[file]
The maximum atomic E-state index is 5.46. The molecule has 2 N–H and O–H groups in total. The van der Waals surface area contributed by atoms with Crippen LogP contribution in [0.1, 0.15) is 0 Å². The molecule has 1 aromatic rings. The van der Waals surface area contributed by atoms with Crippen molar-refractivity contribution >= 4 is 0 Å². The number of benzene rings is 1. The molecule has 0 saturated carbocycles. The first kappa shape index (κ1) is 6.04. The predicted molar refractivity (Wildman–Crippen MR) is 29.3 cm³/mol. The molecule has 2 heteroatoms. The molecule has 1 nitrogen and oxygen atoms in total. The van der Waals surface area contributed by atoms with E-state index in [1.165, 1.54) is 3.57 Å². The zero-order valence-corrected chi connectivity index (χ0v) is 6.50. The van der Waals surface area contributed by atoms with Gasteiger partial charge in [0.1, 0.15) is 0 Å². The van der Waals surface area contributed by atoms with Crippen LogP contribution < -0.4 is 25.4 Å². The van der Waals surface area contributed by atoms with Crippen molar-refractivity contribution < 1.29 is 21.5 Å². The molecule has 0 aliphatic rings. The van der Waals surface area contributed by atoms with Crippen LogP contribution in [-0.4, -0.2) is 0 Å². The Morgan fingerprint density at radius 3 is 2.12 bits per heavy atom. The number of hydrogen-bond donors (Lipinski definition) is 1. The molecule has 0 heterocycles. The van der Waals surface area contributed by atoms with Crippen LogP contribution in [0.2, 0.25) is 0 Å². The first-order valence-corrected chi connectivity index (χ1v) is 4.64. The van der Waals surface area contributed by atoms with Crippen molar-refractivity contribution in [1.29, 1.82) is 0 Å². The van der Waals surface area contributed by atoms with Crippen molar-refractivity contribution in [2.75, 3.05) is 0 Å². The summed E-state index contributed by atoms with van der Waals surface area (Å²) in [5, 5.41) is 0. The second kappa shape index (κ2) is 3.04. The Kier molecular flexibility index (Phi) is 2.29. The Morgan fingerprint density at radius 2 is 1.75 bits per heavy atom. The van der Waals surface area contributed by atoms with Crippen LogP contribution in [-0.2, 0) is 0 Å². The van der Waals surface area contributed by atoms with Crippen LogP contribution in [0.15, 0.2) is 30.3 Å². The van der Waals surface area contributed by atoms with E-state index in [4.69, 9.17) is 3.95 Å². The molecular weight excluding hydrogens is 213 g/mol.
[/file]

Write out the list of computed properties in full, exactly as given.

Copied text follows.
The maximum atomic E-state index is 5.46. The molecule has 2 N–H and O–H groups in total. The van der Waals surface area contributed by atoms with Crippen LogP contribution in [0.1, 0.15) is 0 Å². The molecule has 1 aromatic rings. The van der Waals surface area contributed by atoms with Crippen molar-refractivity contribution >= 4 is 0 Å². The number of benzene rings is 1. The molecule has 0 saturated carbocycles. The first kappa shape index (κ1) is 6.04. The predicted molar refractivity (Wildman–Crippen MR) is 29.3 cm³/mol. The molecule has 2 heteroatoms. The molecule has 1 nitrogen and oxygen atoms in total. The van der Waals surface area contributed by atoms with E-state index in [1.165, 1.54) is 3.57 Å². The zero-order valence-corrected chi connectivity index (χ0v) is 6.50. The van der Waals surface area contributed by atoms with Gasteiger partial charge in [0.1, 0.15) is 0 Å². The van der Waals surface area contributed by atoms with Crippen LogP contribution < -0.4 is 25.4 Å². The van der Waals surface area contributed by atoms with Crippen molar-refractivity contribution < 1.29 is 21.5 Å². The molecule has 0 aliphatic rings. The van der Waals surface area contributed by atoms with Crippen LogP contribution in [-0.4, -0.2) is 0 Å². The Morgan fingerprint density at radius 3 is 2.12 bits per heavy atom. The number of hydrogen-bond donors (Lipinski definition) is 1. The molecule has 0 heterocycles. The van der Waals surface area contributed by atoms with Crippen LogP contribution in [0.2, 0.25) is 0 Å². The first-order valence-corrected chi connectivity index (χ1v) is 4.64. The van der Waals surface area contributed by atoms with Crippen molar-refractivity contribution in [1.29, 1.82) is 0 Å². The van der Waals surface area contributed by atoms with Crippen molar-refractivity contribution in [2.75, 3.05) is 0 Å². The summed E-state index contributed by atoms with van der Waals surface area (Å²) in [5, 5.41) is 0. The second kappa shape index (κ2) is 3.04. The Kier molecular flexibility index (Phi) is 2.29. The Morgan fingerprint density at radius 2 is 1.75 bits per heavy atom. The van der Waals surface area contributed by atoms with Crippen LogP contribution in [-0.2, 0) is 0 Å². The van der Waals surface area contributed by atoms with Crippen LogP contribution in [0.15, 0.2) is 30.3 Å². The van der Waals surface area contributed by atoms with E-state index in [4.69, 9.17) is 3.95 Å². The molecular weight excluding hydrogens is 213 g/mol.